Liz West CC BY 2.0
Boston College’s Robsham Theater will host the premiere of the documentary “Walden” on Wednesday, November 8, at 7:30 p.m.. The screening will be followed by a Q&A with recording artist and Walden Woods Project founder Don Henley, documentarian and executive producer Ken Burns, H’09, and co-director Erik Ewers.
Two complimentary tickets are available to any individual with a valid Boston College ID, and must be picked up in person at the Robsham Theater box office in advance of the event. The public may purchase tickets at the box office or via the theater’s online ticket site. Proceeds from ticket sales benefit the educational programs of the non-profit Walden Woods Project.
The short film examines the relationship between the philosophy of 19th-century author Henry David Thoreau and contemporary societal and environmental challenges. CNN Presidential Historian Douglas Brinkley, a professor of history at Rice University, will moderate the discussion.
Since 1990, the non-profit Walden Woods Project has been dedicated to protecting the historic woods where Thoreau first championed the concept of land conservation.
Thoreau’s classic Walden; or, Life in the Woods chronicled the lessons the author learned during 1846 and 1847, years he spent living near what was then a remote pond in Concord, Mass. The book is widely recognized as one of the founding treatises on conservation and the environment.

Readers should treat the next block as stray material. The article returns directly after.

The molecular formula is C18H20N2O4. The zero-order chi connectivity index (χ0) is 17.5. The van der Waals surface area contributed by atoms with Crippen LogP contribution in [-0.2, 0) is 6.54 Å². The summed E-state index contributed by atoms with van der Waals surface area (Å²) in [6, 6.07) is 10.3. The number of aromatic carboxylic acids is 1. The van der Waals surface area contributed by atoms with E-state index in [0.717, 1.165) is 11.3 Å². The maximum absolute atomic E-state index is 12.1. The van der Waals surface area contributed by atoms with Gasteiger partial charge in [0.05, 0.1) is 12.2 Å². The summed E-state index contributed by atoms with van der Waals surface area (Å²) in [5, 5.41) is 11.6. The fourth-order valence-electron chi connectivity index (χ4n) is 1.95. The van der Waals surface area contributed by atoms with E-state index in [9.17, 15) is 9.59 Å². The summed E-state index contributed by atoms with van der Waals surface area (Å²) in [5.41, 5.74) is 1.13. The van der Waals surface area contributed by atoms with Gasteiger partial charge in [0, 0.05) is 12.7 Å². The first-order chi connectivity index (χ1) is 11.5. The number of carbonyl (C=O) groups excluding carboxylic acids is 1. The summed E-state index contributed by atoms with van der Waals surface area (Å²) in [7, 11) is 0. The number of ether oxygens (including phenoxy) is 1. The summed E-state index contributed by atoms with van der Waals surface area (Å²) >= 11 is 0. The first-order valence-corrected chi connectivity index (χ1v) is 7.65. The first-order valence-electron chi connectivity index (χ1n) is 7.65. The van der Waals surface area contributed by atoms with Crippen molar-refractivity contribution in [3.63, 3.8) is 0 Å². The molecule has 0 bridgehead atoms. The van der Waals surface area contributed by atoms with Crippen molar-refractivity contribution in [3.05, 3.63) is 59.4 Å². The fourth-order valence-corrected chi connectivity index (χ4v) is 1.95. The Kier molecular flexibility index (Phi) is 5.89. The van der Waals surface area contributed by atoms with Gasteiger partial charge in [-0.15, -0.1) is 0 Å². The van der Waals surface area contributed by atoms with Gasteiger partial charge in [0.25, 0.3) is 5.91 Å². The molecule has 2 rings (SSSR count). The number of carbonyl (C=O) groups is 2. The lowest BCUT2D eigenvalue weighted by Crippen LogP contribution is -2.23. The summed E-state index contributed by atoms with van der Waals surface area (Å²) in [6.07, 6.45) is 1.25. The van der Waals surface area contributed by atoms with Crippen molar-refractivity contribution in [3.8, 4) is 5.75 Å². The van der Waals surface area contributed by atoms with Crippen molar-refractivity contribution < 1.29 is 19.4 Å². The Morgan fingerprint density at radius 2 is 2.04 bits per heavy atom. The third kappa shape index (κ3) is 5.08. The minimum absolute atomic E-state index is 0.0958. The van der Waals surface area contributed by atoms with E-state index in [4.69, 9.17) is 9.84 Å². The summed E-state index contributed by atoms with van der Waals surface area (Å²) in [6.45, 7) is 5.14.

Best known as a founder of the legendary rock band the Eagles, as well as an influential solo artist, Henley has maintained an extraordinary commitment to music and to various philanthropic efforts throughout his career, including a dedication to environmental issues and artists’ rights.
In 1990, Henley founded the non-profit Walden Woods Project (www.walden.org) to protect the historic woods near Walden Pond from encroaching development. Since then, Walden Woods Project has grown into one of the preeminent preservation organizations in the U.S., using conservation, education, research and advocacy to preserve the land, literature and legacy of Henry David Thoreau in order to foster an ethic of environmental stewardship and social responsibility.
Ken Burns has been making films for almost forty years. Since the Academy Award-nominated "Brooklyn Bridge" in 1981, he has directed and produced some of the most critically praised historical documentaries ever made. Most recently, in September, "The Vietnam War premiered on PBS to widespread acclaim. In 2009, Boston College awarded Burns an honorary degree for his achievements as a filmmaker and historian.
“Walden” was directed by Christopher and Erik Ewers, and produced by Julie Coffman of Ewers Brothers Productions, in consultation with Walden Woods Project.
– Ed Hayward | University Communications